Donations Needed for HIV Testing Programs

HVCS isn’t afraid to have tough conversations. We shine a light on problems that thrive in the darkness. That’s only one of the tools we can use to bring new HIV infections to zero because of the support we have received from people like you. You have also inspired us to be the strongest of advocates in preventing HIV/AIDS.  That is why we would like to share with you Louis’ story.

Louis is twenty-four, has one more year of grad school, identifies as gay and is, by all outward appearances, happy and successful. Yet sometimes he doesn’t feel like he’s got it all together—he copes with low self-esteem and anxiety. He has a supportive family but feels like he’s not attractive or smart enough and worries about the future. Sometimes in social situations he relies on “liquid courage”—he has a few drinks. He wants a long-term commitment (and, one day, a husband) but knows that as a young gay man he’s at higher risk for HIV infection. The things he did to feel better about himself, like going out and drinking, only made things worse. “It felt like the odds were stacked against me,” he said. “I felt pretty hopeless and scared.”

Until he came in for a free HIV test offered our INFORM program, which specializes in HIV prevention for men who have sex with men.  The INFORM specialist told him that he could diminish his fear of contracting HIV by going on PrEP. The specialist connected him to a medical provider and worked out insurance coverage. He also referred Louis to a counselor to address his self esteem, supplied him with condoms, and discussed strategies for having a good time at parties without risking his health. “Now I always go with friends, and we make a pact to watch out for each other.” Louis feels more in control and  less anxious about the future now that he’s equipped with more tools to stay healthy. By helping us to activate an entire network of supports—from his doctor to his friends to his therapist—you’re helping Louis stay as healthy as possible while staying true to his dreams and goals.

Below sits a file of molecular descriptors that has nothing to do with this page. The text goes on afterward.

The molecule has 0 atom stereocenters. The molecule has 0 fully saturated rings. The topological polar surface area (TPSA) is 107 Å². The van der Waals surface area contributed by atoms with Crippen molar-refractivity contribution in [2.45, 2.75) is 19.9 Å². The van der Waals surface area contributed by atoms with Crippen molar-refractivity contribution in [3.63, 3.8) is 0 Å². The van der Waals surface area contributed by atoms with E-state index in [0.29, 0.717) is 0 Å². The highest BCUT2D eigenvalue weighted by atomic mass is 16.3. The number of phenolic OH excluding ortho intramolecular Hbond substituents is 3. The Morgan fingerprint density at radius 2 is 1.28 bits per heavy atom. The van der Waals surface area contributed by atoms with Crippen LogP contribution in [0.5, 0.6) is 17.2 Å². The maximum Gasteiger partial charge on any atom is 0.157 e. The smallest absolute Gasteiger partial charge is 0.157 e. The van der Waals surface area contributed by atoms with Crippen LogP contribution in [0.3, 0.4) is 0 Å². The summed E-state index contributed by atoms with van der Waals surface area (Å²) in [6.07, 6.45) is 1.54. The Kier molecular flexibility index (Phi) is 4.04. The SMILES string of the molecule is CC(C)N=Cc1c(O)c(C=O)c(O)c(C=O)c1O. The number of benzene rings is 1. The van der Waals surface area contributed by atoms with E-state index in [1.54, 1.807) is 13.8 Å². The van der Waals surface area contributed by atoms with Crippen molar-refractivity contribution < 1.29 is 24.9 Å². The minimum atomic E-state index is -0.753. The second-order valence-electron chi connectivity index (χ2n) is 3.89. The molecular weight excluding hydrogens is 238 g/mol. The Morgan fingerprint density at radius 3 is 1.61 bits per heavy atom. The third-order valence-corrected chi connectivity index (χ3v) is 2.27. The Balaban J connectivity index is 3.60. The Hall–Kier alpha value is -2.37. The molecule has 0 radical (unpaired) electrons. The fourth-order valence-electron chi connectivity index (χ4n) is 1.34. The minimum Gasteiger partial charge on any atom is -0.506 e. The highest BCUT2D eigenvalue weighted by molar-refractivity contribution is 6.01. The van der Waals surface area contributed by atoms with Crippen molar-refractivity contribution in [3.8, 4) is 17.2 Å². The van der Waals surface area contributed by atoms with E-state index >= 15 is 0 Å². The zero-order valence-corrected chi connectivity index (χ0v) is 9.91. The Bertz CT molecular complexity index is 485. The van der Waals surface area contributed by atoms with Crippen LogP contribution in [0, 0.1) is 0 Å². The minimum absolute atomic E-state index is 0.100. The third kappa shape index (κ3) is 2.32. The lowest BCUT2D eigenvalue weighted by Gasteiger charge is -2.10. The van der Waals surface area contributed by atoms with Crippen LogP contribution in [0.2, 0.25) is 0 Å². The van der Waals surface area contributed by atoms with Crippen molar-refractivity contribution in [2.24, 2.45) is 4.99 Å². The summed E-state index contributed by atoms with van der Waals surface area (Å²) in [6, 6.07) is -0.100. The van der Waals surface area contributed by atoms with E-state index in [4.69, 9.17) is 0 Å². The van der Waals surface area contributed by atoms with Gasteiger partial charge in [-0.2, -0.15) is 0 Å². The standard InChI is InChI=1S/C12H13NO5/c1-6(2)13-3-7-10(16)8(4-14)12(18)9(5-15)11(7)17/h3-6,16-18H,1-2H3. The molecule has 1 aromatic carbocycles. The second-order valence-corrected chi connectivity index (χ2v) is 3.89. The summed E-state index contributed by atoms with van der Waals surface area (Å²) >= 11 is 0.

We know you share our belief that a thriving Hudson Valley is made up of residents who are living their full potential: healthy, active and enjoying all the wonderful things that make this a great place to live. But even with nearly forty years of studying how and why HIV is transmitted, Hudson Valley residents are still being infected with HIV. So we still need your help.  Those who were at the highest risk decades ago are still at high risk because most people have a tough time talking about sexuality, desire, substance abuse, and race.  This silence, combined with entrenched stigma against those with AIDS, allows HIV to spread through our communities—communities we need to stay healthy and strong if we’re to be a vibrant, colorful Hudson Valley.

What if Louis hadn’t come to us for a free HIV test? Though we believe that HIV testing is an opportunity to educate and engage people at high risk for HIV, government contracts don’t cover the full cost of offering those HIV tests for free. Our prevention programs are now operating in the red–and we may be forced to conduct fewer tests.

So we invite you to join us once again in keeping HIV prevention in the conversation. Your contribution means we can keep our HIV prevention programs strong. So please continue to help us build healthy communities right here in the Hudson Valley. Preventing the spread of HIV now means that more people can live their full potential.

Please give today.

 

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